... Ngoài ra, bài tổng quan này có sự hạn chế ở chỗ chưa bao gồm những nghiên cứu đánh giá sự hiệu quả của các chương trình game điện tử trên nền tảng ứng dụng điện thoại. eo Abd Halim et al. (2018), ứng dụng game mang tính can thiệp cho trẻ có RLTT trên điện thoại thông minh hoặc máy tính bảng là một hướng phát triển có tiềm năng lớn, bởi điện thoại và máy tính bảng là những thiết bị di động và có thể dễ dàng được sử dụng trong hoặc sau giờ học. Gần đây, đã có một số nghiên cứu phát triển và đánh giá sự hiệu quả của các ứng dụng game trên thiết bị di động dành cho trẻ có RLTT (e.g. ...
Conference Paper
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Rối loạn tính toán (RLTT) là một rối loạn chuyên biệt học tập khiến cho trẻ gặp khó khăn đáng kể với toán học theo nhiều cách khác nhau, bao gồm cảm giác về số, đếm, làm tính và ước lượng. Những khiếm khuyết này ảnh hưởng trực tiếp đến thành tích học tập, cơ hội nghề nghiệp và chất lượng cuộc sống của trẻ. Một số nghiên cứu thực nghiệm đã cho thấy kết quả khả quan rằng trò chơi (game) trên máy tính có thể được sử dụng với mục đích giáo dục để giúp trẻ có RLTT luyện tập, thúc đẩy và khắc phục một số kỹ năng số học trọng yếu. Do đó, bài viết này có mục đích tổng quan những chứng cứ hiện có đối với việc sử dụng game máy tính để cải thiện các khả năng liên quan đến toán và số học cho trẻ có RLTT. Sau đó, bài viết sẽ bàn luận và đưa ra một số khuyến nghị cho việc thiết kế và kiểm chứng tác động của game tại Việt Nam.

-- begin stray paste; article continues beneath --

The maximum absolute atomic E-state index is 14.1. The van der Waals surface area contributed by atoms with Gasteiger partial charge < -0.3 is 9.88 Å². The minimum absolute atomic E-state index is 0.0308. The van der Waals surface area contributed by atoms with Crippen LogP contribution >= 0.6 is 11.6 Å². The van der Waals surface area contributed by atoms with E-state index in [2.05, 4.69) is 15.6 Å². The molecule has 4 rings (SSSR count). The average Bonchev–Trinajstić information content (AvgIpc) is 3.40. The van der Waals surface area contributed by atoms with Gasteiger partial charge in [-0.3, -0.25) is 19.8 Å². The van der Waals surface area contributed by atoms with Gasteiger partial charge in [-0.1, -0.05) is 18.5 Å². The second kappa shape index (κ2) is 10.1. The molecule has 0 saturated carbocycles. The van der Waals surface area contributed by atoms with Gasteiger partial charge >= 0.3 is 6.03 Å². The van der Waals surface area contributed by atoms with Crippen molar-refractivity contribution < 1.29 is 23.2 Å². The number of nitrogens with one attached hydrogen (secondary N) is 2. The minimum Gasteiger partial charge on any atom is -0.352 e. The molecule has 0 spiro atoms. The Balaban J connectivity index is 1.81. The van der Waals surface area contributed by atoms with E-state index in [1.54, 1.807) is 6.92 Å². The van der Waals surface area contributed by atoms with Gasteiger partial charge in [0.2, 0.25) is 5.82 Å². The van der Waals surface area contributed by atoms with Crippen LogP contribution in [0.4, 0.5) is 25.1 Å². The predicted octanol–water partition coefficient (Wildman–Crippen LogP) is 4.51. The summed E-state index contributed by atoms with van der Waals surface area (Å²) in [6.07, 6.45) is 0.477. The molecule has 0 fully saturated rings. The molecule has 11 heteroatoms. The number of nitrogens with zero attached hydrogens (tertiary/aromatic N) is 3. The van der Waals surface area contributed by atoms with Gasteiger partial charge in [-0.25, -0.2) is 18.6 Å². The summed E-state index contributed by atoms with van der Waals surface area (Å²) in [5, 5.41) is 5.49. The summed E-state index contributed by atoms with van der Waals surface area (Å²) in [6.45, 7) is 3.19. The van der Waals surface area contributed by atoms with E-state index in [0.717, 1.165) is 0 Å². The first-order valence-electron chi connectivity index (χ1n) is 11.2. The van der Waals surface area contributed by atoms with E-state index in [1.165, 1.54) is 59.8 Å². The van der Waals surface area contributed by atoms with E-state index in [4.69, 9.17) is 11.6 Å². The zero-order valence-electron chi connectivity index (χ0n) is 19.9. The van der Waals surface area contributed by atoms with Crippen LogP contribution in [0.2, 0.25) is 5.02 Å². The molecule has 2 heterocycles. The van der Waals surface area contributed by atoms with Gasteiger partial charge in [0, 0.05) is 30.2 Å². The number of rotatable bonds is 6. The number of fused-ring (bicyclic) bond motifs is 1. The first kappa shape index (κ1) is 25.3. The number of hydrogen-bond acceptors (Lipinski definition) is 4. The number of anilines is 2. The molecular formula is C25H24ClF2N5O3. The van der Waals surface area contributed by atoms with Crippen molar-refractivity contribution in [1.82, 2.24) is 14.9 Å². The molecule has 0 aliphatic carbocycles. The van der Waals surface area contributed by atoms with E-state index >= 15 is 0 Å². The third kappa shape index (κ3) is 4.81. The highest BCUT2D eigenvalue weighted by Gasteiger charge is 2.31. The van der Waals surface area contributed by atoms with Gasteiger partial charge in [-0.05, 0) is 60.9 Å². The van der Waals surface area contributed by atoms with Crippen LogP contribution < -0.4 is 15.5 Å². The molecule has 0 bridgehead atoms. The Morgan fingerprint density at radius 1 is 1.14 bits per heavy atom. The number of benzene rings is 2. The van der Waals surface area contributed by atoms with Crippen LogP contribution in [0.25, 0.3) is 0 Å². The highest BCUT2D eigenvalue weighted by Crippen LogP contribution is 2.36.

... The need of proper model / framework is needed to guide developers/ designer in building a usable mobile application towards the user. Unfortunately there is less study that proposes a model in guiding the developer in designing any such mobile application for special children since the focus, component Figure 1 shows the improvised Calculic Model [3]. Hence this study attempts in verifying the usability and the effectiveness of the Calculic model in developing the MathFun mobile app for the dyscalculia children. ...
Article
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Learning disability can vary from dyslexia (reading), dyscalculia (math) and dysgraphia (writing) where it focuses on certain learning disability that is being faced by the children. Dyscalculia is one of the common learning disabilities where in this category children are lack in ability of studying the math. However, with the enhancement of technologies, variety of application can be created in aiding the children learning process such as mobile learning by using mobile app. This paper focuses on examining the design model (Calculic Model) in designing a mobile app for Dyscalculia children. MathFun is a mobile app created by the mobile app developer while following the Calculic Model approach for Malaysia Dyscalculia children. The outcomes of this paper view on the effectiveness of the model towards building a mobile application for these children. Usability was performed in order to assess the usability and verifying the effectiveness of MathFun. This study involved 3 teachers and three children. Descriptive analysis was performed from the collected data. Based on the outcome, it’s shows that by using the suggested model there is an increased in the acceptance and usability of the application by the children.
Article
Full-text available